Biodiversity and Conservation

, Volume 19, Issue 4, pp 943–954 | Cite as

The extent of undiscovered species in Southeast Asia

  • Xingli Giam
  • Ting Hui Ng
  • Von Bing Yap
  • Hugh T. W. Tan
Original Paper


Southeast Asia has the highest rate of deforestation among all tropical regions in the world. Depending on the number of undiscovered species not yet known to science, a sizeable proportion of species may have gone extinct or will go extinct in the future without record. We compiled species datasets for eight taxa, each consisting of a list of native species and their description dates. Birds, legumes, mosquitoes, and mosses showed recent declines in species discovery rate. For these taxa, we estimated the total species richness by applying generalized linear models derived from theory. The number of undiscovered species in each taxon was calculated and the extent of undiscovered species among the taxa compared. Among these taxa that displayed a species discovery decline, the legumes had the highest extent of undiscovered species while the birds had the most complete species inventory. Although quantitative estimates of the number of undiscovered species for amphibians, freshwater fish, hawkmoths, and mammals could not be derived, the extent of undiscovered species is likely to be high as their recent discovery rates showed a continued increase. If these taxa are more or less representative of other Southeast Asian taxa, many species are likely to go extinct before ever being discovered by science under the current rates of habitat loss. We therefore urge the intensification of taxonomic and species discovery research in the taxa in which the extent of undiscovered species is relatively high, i.e., amphibians, freshwater fish, hawkmoths, mammals, and legumes.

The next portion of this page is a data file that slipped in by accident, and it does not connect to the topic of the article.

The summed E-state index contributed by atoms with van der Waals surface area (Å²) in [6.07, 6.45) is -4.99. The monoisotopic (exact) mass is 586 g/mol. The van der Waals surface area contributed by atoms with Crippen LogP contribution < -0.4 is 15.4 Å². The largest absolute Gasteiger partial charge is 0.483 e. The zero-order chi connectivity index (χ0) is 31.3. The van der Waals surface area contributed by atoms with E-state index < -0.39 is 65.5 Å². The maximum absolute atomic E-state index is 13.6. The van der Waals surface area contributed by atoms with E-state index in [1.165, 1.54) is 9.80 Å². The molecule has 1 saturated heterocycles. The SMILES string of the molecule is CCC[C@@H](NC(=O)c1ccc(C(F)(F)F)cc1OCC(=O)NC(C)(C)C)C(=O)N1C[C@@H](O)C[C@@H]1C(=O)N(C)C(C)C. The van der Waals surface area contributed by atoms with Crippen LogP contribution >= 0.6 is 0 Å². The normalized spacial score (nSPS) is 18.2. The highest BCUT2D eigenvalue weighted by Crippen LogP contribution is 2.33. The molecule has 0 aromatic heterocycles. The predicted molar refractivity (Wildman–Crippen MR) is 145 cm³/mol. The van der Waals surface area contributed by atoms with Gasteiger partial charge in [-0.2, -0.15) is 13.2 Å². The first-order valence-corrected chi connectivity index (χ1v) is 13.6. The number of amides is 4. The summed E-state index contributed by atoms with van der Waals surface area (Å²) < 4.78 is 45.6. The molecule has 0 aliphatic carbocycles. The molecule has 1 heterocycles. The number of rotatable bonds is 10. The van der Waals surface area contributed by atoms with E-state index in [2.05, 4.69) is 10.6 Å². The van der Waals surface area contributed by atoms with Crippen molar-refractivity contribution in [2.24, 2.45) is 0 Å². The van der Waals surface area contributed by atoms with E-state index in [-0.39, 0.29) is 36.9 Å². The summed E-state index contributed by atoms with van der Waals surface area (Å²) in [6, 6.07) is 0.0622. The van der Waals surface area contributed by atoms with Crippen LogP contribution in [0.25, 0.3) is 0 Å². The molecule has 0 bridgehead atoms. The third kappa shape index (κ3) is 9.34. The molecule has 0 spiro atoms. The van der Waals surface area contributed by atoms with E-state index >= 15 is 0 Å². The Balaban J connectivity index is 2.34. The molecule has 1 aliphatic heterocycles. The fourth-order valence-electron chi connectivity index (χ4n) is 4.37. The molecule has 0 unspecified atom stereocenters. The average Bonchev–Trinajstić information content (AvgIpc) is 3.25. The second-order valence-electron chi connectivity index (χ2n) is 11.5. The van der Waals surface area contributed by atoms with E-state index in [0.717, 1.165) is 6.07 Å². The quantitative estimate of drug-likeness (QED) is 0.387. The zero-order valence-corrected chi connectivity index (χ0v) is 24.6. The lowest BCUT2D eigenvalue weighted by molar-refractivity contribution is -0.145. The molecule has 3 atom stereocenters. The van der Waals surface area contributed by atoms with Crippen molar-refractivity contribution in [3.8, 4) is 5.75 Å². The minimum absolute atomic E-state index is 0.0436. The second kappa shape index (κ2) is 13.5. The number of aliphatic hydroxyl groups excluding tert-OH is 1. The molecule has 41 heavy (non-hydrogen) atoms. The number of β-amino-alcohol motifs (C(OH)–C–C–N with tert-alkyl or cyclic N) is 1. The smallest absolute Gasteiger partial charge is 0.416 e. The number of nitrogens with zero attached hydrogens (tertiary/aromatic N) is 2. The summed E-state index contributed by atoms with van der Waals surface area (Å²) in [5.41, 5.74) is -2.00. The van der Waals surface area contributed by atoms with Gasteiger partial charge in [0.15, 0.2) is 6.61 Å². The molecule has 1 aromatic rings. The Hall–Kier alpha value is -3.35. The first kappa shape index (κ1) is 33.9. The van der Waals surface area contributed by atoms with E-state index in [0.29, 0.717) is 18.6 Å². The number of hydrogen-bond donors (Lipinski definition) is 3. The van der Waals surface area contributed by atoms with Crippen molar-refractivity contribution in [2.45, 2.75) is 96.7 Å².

Biodiversity Conservation Species discovery Southeast Asia Species richness 



We thank Navjot S. Sodhi and Lian Pin Koh for inviting us to submit an article for this special feature, and for helpful discussions, comments and ideas. We also thank the two anonymous referees whose insightful comments enabled us to improve this manuscript. We also acknowledge the contribution of Alvin F.S.L. Lok in providing advice on data availability and helpful comments. X.G. designed research, X.G. & T.H.N. performed research. X.G. & V.B.Y. analyzed data. X.G. led the writing of the paper, T.H.N., H.T.T.W. & V.B.Y. contributed to the writing of the paper.


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Copyright information

© Springer Science+Business Media B.V. 2010

Authors and Affiliations

  • Xingli Giam
    • 1
    • 2
  • Ting Hui Ng
    • 1
  • Von Bing Yap
    • 3
  • Hugh T. W. Tan
    • 1
  1. 1.Department of Biological SciencesNational University of SingaporeSingaporeRepublic of Singapore
  2. 2.Department of Ecology and Evolutionary BiologyPrinceton UniversityPrincetonUSA
  3. 3.Department of Statistics and Applied ProbabilityNational University of SingaporeSingaporeRepublic of Singapore

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